Regular readers will probably have realised I rather like dandelions.
Well, not just dandelions, but catsears, hawksbeard and coltsfoot, and all the other wonderfully named, bright, yellow composite weeds with flowers like the radiant suns that dot the pages of children’s picture books.
I like the seed heads, too, with their downy parachutes counter-balanced by tiny elongated seeds.
Which probably explains why there are so many of them scattered across the pages of this blog. Perhaps not as many as there are on the wide green lawns in the park, but plenty, nonetheless. Continue reading “perspectives”
Yesterday I wrote about details and concluded that what you see depends on your perspective. This is not a new topic for this blog: I think I’ve made it clear over the years I’ve been posting that I think we have a lot of choice about which lens we choose to view things through and that Hamlet was right when he said:
there is nothing either good or bad, but thinking makes it so.
Some say that God is in the details. Others say it’s the Devil.
The second version gives me an excuse to use the photo of Epstein’s Michael on the wall of Coventry Cathedral to start this post. It is, after all, rather more difficult to take a photo of God. Continue reading “details”
This was not what I expected to find when I went for a walk today: It is, however, a useful reminder that some blog readers are enjoying glorious summer sunshine today. For others, whether they donned their best bikinis to eat their Christmas lunch al fresco, or wrapped up warm alongside a roaring fire while a blizzard swirled outside, it is presumably already the middle of the night and Christmas is all over, while I still haven’t finished cooking lunch.
There is no doubt some moral to be drawn from all this. Perhaps it’s a reminder that we shouldn’t assume everyone else is seeing things the way we do – that we are all in different places emotionally and physically, and our perspectives will differ accordingly; perhaps it’s a reminder that “Old Time is still a-flying”; or perhaps it’s simply a reminder that even in the middle of winter there are bright spots we can focus on.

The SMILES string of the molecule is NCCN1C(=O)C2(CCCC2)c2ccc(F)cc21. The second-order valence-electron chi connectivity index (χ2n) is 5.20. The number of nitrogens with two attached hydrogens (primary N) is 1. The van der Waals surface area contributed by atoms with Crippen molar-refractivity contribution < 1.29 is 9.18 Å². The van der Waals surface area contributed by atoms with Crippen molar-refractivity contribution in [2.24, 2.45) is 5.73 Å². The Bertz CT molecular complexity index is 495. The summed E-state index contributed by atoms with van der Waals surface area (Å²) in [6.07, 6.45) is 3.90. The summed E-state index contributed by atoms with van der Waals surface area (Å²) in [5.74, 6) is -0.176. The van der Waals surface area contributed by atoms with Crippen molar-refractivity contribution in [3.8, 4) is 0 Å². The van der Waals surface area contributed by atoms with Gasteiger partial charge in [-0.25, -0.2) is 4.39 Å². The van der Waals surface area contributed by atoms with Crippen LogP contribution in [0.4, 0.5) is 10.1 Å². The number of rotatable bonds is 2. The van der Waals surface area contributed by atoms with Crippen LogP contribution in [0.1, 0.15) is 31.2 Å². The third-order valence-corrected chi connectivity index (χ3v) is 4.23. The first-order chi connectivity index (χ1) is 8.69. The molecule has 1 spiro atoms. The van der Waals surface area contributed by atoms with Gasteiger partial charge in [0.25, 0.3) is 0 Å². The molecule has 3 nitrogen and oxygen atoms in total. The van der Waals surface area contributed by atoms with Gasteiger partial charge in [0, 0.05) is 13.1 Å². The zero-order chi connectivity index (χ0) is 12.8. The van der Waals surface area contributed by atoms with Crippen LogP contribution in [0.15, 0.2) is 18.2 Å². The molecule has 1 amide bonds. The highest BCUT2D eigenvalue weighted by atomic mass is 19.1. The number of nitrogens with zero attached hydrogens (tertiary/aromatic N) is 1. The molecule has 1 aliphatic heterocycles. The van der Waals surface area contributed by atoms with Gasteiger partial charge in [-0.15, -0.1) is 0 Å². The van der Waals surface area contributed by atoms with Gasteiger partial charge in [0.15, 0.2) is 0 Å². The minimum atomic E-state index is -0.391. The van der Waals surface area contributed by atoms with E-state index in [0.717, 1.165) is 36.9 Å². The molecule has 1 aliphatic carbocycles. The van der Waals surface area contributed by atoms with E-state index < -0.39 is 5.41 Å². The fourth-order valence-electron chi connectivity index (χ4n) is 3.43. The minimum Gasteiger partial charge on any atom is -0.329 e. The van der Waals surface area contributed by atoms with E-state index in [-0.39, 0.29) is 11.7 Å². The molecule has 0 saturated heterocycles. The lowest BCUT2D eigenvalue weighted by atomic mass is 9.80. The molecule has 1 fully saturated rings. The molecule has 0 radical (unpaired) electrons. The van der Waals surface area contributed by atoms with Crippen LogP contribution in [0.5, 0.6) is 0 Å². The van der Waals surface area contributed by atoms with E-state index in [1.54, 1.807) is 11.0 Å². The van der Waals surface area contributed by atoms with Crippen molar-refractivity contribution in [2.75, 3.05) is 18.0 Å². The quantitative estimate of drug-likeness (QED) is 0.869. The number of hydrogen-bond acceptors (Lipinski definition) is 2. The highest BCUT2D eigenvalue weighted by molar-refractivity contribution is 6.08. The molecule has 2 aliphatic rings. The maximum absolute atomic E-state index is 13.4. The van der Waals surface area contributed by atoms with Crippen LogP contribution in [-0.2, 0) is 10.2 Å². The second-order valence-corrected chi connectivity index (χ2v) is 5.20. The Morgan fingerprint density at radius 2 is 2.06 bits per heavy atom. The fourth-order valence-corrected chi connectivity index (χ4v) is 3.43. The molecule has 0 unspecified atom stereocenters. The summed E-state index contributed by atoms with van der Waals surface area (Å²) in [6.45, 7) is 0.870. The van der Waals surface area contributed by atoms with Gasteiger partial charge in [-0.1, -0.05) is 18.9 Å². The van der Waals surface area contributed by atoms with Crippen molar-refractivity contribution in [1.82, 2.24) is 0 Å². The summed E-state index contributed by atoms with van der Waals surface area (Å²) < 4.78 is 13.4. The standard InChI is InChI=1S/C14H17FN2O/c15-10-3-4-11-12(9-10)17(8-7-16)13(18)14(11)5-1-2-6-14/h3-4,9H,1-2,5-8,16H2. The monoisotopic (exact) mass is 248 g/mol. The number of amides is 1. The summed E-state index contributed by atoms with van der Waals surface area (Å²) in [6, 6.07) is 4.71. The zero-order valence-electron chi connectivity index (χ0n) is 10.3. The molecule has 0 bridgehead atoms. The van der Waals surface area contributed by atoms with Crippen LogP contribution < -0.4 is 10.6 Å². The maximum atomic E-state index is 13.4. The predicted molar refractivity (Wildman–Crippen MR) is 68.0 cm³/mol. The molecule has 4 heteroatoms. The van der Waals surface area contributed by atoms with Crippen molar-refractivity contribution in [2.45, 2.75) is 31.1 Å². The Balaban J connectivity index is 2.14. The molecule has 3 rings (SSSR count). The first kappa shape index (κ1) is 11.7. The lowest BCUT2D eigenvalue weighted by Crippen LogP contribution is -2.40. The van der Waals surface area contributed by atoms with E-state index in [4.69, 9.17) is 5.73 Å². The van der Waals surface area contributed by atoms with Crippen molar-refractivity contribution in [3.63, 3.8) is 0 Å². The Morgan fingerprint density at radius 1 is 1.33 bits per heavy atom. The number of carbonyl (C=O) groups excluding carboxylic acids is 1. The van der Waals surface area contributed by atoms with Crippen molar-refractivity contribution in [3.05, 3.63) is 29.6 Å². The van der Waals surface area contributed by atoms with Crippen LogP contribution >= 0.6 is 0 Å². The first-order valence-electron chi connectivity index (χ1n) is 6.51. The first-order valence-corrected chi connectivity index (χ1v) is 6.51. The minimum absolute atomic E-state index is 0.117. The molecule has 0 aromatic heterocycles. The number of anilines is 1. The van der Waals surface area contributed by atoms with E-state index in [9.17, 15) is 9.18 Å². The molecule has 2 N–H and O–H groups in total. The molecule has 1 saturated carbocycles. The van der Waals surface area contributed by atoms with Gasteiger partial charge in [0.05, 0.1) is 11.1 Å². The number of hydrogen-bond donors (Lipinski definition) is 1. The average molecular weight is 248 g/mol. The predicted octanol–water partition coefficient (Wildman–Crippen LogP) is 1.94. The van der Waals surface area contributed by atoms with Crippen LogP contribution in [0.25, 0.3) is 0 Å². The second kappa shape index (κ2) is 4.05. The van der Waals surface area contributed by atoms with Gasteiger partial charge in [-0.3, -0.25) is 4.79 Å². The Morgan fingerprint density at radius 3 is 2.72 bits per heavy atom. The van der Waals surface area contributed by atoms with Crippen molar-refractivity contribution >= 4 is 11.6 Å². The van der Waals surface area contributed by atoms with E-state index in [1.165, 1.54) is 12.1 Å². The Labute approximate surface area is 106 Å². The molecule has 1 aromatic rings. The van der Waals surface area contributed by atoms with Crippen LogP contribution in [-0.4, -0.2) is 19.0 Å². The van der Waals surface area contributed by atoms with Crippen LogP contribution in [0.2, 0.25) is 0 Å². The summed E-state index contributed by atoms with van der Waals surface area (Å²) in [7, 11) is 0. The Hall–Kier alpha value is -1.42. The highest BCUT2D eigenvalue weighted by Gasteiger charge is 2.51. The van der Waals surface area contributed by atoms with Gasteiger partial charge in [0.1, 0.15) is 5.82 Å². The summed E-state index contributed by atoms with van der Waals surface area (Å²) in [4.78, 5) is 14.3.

—————— Edited December 28th to include additional paragraph:
The time stamp on the original blog post would suggest that I was at my computer writing rather than watching the Queen address the nation in her Christmas Day speech. Apparently, though, her message reached out, carried on the loyal air, to influence what I wrote. For others who weren’t watching her and who have avoided reading reports of the speech, I understand that she closed with the reassurance that, “even in the unlikeliest of places hope can still be found,” – a sentiment with which I must agree.
The field is stippled with mole hills
and I am glad
I am not an ant
I could also be glad that I was in the sunny field and not in the distance beyond, where the sky is decidedly ominous. And that we’ve had a few mostly dry days and I wasn’t knee-deep in mud trying to get a decent picture. And that they were mole hills not cow pats…
There are, as has been pointed out by others, many reasons to be cheerful.
I am feeling pleased with myself: I have written just over 4,000 words of good quality original prose since Friday lunchtime.
I am particularly pleased as I’ve been dithering over this for ages and I spent most of yesterday having a day away from the screen. It seems that writing, like many things in life, is dependent on how – or perhaps if – you focus.
Looking at the front page of the blog, I realise that the last three posts are accompanied by pictures taken looking up at the sky, and I am reminded of a poem from my childhood.
The Rhyme of Dorothy Rose by Pauline Frances Camp starts with the line:
Dorothy Rose had a turned-up nose
That’s all I could remember of the poem, although I was clear about the story it told: rather than bemoaning her snub nose, the little girl decides to tilt her whole personality and attitude to match and becomes a delightful person because of it. Continue reading “ever upwards”